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Andrew Duhon’s Words of Wisdom on Emerald Blue

Andrew Duhon has traveled the world as a folk singer and he’s learned a lot in doing so. He’s learned to trust less in money, that he’s more of a human being/citizen of the world than a person tied to a particular country, and the importance of learning to slow down and enjoy the moment. These aren’t things he’s been taught per se, just some things he’s picked up from experience. Drawing wisdom from experience has always been who Andrew is.

As a child in Catholic school, Duhon learned about the beauty and validity of religious plurality by coloring in a picture of Jesus. No, really. Each child created an image of Christ with different colors and patterns. They all went up on the wall and they were all considered valid. “None of them would be right or wrong, we would just learn from what we interpreted,” Duhon said. “Perhaps that is the most important lesson Catholic school ever taught me. Unintended, likely. Certainly unintended.”

He has since rejected the dogma of religion and decided to focus on what makes people similar. Our differences are important, sure, but it’s more important to focus on unity, Duhon argues. Stories like this give me tremendous hope for the future. No matter what nationalism and intolerance is hurled at children, some of them are going to notice a small detail and learn the right thing anyway. It’s especially beautiful if they’re unlocking truths most adults can’t grasp just by looking at the pages of a coloring book.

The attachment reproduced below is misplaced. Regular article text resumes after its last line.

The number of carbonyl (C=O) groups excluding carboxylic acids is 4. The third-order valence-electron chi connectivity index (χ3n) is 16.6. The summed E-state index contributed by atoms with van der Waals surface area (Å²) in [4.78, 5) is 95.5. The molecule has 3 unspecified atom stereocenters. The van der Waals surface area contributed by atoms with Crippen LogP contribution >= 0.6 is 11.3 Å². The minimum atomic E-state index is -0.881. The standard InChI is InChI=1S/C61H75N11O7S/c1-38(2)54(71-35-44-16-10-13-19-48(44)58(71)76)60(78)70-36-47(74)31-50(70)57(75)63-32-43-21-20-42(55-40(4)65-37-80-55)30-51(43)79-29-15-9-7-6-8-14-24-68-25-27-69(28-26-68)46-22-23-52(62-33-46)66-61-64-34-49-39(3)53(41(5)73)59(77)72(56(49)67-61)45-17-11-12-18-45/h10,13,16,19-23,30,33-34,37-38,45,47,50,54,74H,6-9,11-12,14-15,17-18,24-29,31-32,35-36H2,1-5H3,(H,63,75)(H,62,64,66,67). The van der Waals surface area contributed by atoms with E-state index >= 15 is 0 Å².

Andrew Duhon’s album is called Emerald Blue. The rest of the album features standouts like “Slow Down,” which Duhon quite literally slows down for the final chorus. In taking his own advice, he creates a memorable track and a minute’s worth of a sweet slow jam. “Emerald Blue” and “Down From the Mountain” follow in the great tradition of American roots music in that they use the beauty of the natural world to portray an emotion.

“Down From the Mountain” especially works as reentry to the world following the pandemic lockdown. Duhon, a resident of New Orleans, told me he’s looking to get a cabin in the mountains of the Northeast or Pacific Northwest to escape to during the summer and just sit back and fish. It seems that even for a musician who travels the world, there’s a desire to climb back up the mountain from time to time and ‘slow down.’

Above is the full episode as aired on WUSB’s Country Pocket, including both my interview with Andrew Duhon and the songs we discussed, starting with the first half of our interview. You can hear the show live every Monday at 11am on WUSB 90.1 FM or check the blog to watch it as a YouTube playlist. Visit and for more.



I host Country Pocket on WUSB Stony Brook 90.1 FM. Content from the show will appear on

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